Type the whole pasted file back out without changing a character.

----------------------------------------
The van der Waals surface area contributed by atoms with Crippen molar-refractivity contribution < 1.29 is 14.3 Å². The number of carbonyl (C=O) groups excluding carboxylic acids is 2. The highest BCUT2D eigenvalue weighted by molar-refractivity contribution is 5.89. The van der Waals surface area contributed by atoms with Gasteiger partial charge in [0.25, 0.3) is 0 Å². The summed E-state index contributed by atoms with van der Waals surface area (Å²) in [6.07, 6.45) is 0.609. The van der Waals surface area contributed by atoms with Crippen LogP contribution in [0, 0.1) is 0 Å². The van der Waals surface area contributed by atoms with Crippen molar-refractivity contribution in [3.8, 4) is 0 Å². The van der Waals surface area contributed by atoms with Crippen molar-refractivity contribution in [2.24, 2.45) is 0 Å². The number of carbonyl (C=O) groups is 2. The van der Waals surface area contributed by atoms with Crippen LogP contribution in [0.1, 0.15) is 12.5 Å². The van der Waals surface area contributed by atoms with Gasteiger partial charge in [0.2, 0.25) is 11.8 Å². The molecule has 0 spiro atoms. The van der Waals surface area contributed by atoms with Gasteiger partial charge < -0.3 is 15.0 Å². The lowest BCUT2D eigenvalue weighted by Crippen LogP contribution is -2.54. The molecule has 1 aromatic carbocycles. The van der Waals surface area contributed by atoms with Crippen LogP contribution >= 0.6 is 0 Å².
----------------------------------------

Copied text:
The van der Waals surface area contributed by atoms with Crippen molar-refractivity contribution < 1.29 is 14.3 Å². The number of carbonyl (C=O) groups excluding carboxylic acids is 2. The highest BCUT2D eigenvalue weighted by molar-refractivity contribution is 5.89. The van der Waals surface area contributed by atoms with Gasteiger partial charge in [0.25, 0.3) is 0 Å². The summed E-state index contributed by atoms with van der Waals surface area (Å²) in [6.07, 6.45) is 0.609. The van der Waals surface area contributed by atoms with Crippen LogP contribution in [0, 0.1) is 0 Å². The van der Waals surface area contributed by atoms with Crippen molar-refractivity contribution in [3.8, 4) is 0 Å². The van der Waals surface area contributed by atoms with Crippen molar-refractivity contribution in [2.24, 2.45) is 0 Å². The number of carbonyl (C=O) groups is 2. The van der Waals surface area contributed by atoms with Crippen LogP contribution in [0.1, 0.15) is 12.5 Å². The van der Waals surface area contributed by atoms with Gasteiger partial charge in [0.2, 0.25) is 11.8 Å². The molecule has 0 spiro atoms. The van der Waals surface area contributed by atoms with Gasteiger partial charge < -0.3 is 15.0 Å². The lowest BCUT2D eigenvalue weighted by Crippen LogP contribution is -2.54. The molecule has 1 aromatic carbocycles. The van der Waals surface area contributed by atoms with Crippen LogP contribution >= 0.6 is 0 Å².